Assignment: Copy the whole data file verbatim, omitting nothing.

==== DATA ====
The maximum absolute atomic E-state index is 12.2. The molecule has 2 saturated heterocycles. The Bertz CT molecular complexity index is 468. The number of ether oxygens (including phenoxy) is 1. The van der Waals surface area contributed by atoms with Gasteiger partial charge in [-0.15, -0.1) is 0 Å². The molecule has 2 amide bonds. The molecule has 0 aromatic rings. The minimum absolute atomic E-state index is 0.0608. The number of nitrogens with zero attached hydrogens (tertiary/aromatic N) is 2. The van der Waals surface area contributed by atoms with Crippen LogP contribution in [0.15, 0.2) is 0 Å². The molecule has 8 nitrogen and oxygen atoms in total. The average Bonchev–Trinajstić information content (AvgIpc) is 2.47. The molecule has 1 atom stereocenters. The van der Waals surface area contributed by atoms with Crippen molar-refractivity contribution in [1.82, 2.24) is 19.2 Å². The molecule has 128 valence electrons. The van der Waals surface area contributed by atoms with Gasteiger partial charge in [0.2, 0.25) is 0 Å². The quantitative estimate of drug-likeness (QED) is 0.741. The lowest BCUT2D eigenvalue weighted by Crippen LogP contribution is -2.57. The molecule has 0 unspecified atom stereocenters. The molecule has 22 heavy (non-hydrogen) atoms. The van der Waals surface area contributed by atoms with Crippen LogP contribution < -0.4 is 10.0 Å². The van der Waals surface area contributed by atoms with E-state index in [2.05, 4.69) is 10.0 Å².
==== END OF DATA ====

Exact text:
The maximum absolute atomic E-state index is 12.2. The molecule has 2 saturated heterocycles. The Bertz CT molecular complexity index is 468. The number of ether oxygens (including phenoxy) is 1. The van der Waals surface area contributed by atoms with Gasteiger partial charge in [-0.15, -0.1) is 0 Å². The molecule has 2 amide bonds. The molecule has 0 aromatic rings. The minimum absolute atomic E-state index is 0.0608. The number of nitrogens with zero attached hydrogens (tertiary/aromatic N) is 2. The van der Waals surface area contributed by atoms with Crippen LogP contribution in [0.15, 0.2) is 0 Å². The molecule has 8 nitrogen and oxygen atoms in total. The average Bonchev–Trinajstić information content (AvgIpc) is 2.47. The molecule has 1 atom stereocenters. The van der Waals surface area contributed by atoms with Crippen molar-refractivity contribution in [1.82, 2.24) is 19.2 Å². The molecule has 128 valence electrons. The van der Waals surface area contributed by atoms with Gasteiger partial charge in [0.2, 0.25) is 0 Å². The quantitative estimate of drug-likeness (QED) is 0.741. The lowest BCUT2D eigenvalue weighted by Crippen LogP contribution is -2.57. The molecule has 0 unspecified atom stereocenters. The molecule has 22 heavy (non-hydrogen) atoms. The van der Waals surface area contributed by atoms with Crippen LogP contribution < -0.4 is 10.0 Å². The van der Waals surface area contributed by atoms with E-state index in [2.05, 4.69) is 10.0 Å².